Krush Night Club had first deleterious impact hearing

Date: 
06/29/2012
KrushNoSign

Krush with no signage

Carey Weiman's Krush Night Club, 1675 N. Elston Ave., had it's first Business Affairs and Consumer Protection (BACP) hearing, relative to the Deleterious/Public Nuisance Impact Ordinance, on Tues., June 26 in City Hall.

Present were all of the businesses around the club, except for one due to short staffing; residents; people supporting the club; the police; and 32nd Ward Alderman Scott Waguespack.

According to Weiman*, this was a "community meeting" not a hearing. Alderman Waguespack has confirmed that there is a community agreement from earlier in the year and that has not been adhered to.

Located in the Protected Manufacturing District (PMD) along Elston, Krush (formerly known as the Prop House), which has a 4 a.m. liquor license, has been a problem for businesses, residents, the police and the alderman for several years. Issues have ranged from graffiti to shootings, deaths, property damage, thefts, concerns for the safety of business staff and property.

According to Dan Blue, a local resident, he signed their first liquor license because Weiman told him they were going to be doing private parties and be a local venue. "For the first 18 months it was great. Then things changed.

"They have an inside capacity for 610 and an outside capacity for 300. They charge $10 to $15 to get in and ten bucks per mini cocktail. They say that their security people are County Sheriff officers but I am fairly certain they are not. It has become a nightmare."

Local Economic and Employment Development (LEED) Council began working on getting the Elston Corridor PMD established in 1991. According to LEED's Economic Development Director Mike Holzer, complaints about Weiman's business date back to 1992 when Weiman wanted his club grandfathered into the Elston Corridor District and given a Public Place of Amusement License. (The business was grandfathered in and did obtain the Amusement License.)

The behavior and marketing of Krush have not changed since Concept Laboratories moved into the area in 1996, says Steve Sands, one of Concepts founders. "At the hearing this week, Mrs. Weiman asked me, 'What do you care (about Krush), it doesn't impact you, your life or business?'

"I believe what happens there, reflects on all of us. Criminal, anti social behavior is not ok in our area. What other area would tolerate this situation?  If it was about one specific incident or another, that would be one thing. But, this has been done over 20 years -- creating an atmosphere in the neighborhood that is frankly not acceptable, not tolerable."

Sergeant Giambrone, 14th Police District, reported on high number of calls and incidents regarding the club. According to the Alderman, when Weiman was asked specifics about his club during the hearing, "He could not answer how many cameras he has, how many security guards or what their duties are. That is all after he agreed in a community event to do a list of things. He was not prepared for the hearing."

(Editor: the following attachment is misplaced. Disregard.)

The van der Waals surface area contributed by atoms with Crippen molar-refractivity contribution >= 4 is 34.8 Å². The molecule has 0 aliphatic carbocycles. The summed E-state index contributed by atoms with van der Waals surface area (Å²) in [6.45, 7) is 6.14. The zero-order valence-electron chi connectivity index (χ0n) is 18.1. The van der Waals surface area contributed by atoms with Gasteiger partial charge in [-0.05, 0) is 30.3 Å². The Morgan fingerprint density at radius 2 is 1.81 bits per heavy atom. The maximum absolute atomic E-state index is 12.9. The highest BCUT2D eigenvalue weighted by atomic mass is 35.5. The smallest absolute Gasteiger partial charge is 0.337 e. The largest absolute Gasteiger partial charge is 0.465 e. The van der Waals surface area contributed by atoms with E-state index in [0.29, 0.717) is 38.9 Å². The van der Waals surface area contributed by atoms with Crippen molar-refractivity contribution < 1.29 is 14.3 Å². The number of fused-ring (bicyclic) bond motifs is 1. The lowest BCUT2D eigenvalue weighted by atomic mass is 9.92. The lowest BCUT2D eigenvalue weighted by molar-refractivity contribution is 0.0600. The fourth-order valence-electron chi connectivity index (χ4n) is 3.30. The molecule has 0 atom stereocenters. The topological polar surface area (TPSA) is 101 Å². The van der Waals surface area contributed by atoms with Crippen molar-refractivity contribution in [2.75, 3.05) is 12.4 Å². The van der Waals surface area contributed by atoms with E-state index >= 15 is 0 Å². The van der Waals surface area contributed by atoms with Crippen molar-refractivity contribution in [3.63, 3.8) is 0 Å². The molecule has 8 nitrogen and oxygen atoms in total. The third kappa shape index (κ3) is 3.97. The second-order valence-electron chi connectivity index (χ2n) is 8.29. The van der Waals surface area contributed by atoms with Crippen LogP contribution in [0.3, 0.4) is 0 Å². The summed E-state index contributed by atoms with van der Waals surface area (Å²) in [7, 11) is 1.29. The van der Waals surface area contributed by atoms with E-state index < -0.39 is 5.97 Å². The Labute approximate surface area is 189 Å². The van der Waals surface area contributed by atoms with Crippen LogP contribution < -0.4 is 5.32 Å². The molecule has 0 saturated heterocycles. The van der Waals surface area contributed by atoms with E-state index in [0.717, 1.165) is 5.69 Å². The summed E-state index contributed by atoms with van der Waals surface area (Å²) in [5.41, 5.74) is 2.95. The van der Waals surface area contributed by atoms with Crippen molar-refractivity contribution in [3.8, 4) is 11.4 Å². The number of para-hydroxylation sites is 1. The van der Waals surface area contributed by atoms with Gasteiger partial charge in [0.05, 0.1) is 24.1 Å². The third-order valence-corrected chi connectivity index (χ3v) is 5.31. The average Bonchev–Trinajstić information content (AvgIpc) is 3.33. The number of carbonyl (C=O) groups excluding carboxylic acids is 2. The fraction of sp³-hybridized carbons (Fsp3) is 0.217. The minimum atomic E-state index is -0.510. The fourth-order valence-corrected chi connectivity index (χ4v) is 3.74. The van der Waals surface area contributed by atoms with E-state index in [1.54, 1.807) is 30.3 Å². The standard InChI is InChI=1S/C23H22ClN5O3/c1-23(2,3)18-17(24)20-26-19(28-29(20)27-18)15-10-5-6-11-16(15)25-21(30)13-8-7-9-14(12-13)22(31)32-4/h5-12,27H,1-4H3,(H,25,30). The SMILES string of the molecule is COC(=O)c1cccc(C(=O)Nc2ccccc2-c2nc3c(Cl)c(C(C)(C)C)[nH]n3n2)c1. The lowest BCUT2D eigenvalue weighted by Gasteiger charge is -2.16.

Krush

Krush as pictured with a sign before

"I'm glad that we have started a dialogue," said Weiman. He indicated that he is a LEED member and that he is sorry businesses have not talked to him about these problems before.

"We are going to change everything." When asked whether that included the name, since it was reported that the name had been taken off the building. He said, "No and the sign was not taken down." (The photo above was taken within one and a half hours of our conversation. The "Before" photo shows the building with the sign.)

Several hearing attendees reported that Emil Jones III said that it was obvious that the way everyone is going after Weiman, "...is a racist thing." (While Weiman is white, his clients for at least one night that the club is "open to the public" are predominantly African Americans.)

Assistant Commissioner Barbara Gressel who presided over the hearing is reported to have said that the extreme number of vehicle break-ins in Krush's parking lot either indicated that the security people were not competent or they were the ones doing the break-ins.

At the end of the meeting Gressel listed eight items which are to be complied with by the time of their second hearing on Aug. 21 at 10 a.m. in City Hall. They are:

  • Increase security personnel in and outside the club
  • Increase security cameras outside the club
  • Post No Loitering signs
  • Maintain a 911 call log
  • Provide a phone number that will be located on the premises where callers can reach a person
  • Adopt a zero tolerance policy for intoxicated customers
  • Investigate safety training for staff
  • Mr. Weiman is to participate in a monthly meeting with 32nd Ward Alderman Scott Waguespack  

In the conversation with Weiman, he indicated that unlike most or all of his business neighbors, he is the only one who lives within a mile of his residence. His children go to school in the area and he would not want the area unsafe. "At great cost, I have paid for a lot of security."

Furthermore, he believes people do not know that he has 100s of events, many of which are for charity, over the last 24 years. They are held at various times of the day, not necessarily at night.

*Mr. Weiman returned my call Friday evening after this story was written. I am, therefore, putting his statements interspersed with the information from those who were at the hearing.

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Comments

This guy Weiman has been a

This guy Weiman has been a douche for YEARS. Maybe he'll just go away.

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